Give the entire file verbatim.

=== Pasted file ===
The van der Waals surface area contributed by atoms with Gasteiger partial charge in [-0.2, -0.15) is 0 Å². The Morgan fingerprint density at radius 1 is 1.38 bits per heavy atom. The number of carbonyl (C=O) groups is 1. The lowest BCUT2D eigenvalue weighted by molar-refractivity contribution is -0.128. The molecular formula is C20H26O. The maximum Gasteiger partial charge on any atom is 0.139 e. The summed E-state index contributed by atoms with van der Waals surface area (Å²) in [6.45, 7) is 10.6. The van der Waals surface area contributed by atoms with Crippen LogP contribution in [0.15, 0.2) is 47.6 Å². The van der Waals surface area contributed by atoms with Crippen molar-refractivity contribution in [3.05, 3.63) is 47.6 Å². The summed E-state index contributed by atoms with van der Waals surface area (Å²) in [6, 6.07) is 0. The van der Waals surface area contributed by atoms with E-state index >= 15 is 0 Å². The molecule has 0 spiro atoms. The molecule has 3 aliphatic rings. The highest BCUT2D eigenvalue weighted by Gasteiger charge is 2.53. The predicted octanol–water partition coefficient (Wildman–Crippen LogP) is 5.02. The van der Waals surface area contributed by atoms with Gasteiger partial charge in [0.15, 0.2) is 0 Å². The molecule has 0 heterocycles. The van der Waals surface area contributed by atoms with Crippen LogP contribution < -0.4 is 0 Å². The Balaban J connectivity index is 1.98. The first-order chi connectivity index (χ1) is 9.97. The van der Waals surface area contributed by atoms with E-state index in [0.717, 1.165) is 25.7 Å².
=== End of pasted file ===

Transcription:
The van der Waals surface area contributed by atoms with Gasteiger partial charge in [-0.2, -0.15) is 0 Å². The Morgan fingerprint density at radius 1 is 1.38 bits per heavy atom. The number of carbonyl (C=O) groups is 1. The lowest BCUT2D eigenvalue weighted by molar-refractivity contribution is -0.128. The molecular formula is C20H26O. The maximum Gasteiger partial charge on any atom is 0.139 e. The summed E-state index contributed by atoms with van der Waals surface area (Å²) in [6.45, 7) is 10.6. The van der Waals surface area contributed by atoms with Crippen LogP contribution in [0.15, 0.2) is 47.6 Å². The van der Waals surface area contributed by atoms with Crippen molar-refractivity contribution in [3.05, 3.63) is 47.6 Å². The summed E-state index contributed by atoms with van der Waals surface area (Å²) in [6, 6.07) is 0. The van der Waals surface area contributed by atoms with E-state index >= 15 is 0 Å². The molecule has 0 spiro atoms. The molecule has 3 aliphatic rings. The highest BCUT2D eigenvalue weighted by Gasteiger charge is 2.53. The predicted octanol–water partition coefficient (Wildman–Crippen LogP) is 5.02. The van der Waals surface area contributed by atoms with Gasteiger partial charge in [0.15, 0.2) is 0 Å². The molecule has 0 heterocycles. The van der Waals surface area contributed by atoms with Crippen LogP contribution < -0.4 is 0 Å². The Balaban J connectivity index is 1.98. The first-order chi connectivity index (χ1) is 9.97. The van der Waals surface area contributed by atoms with E-state index in [0.717, 1.165) is 25.7 Å².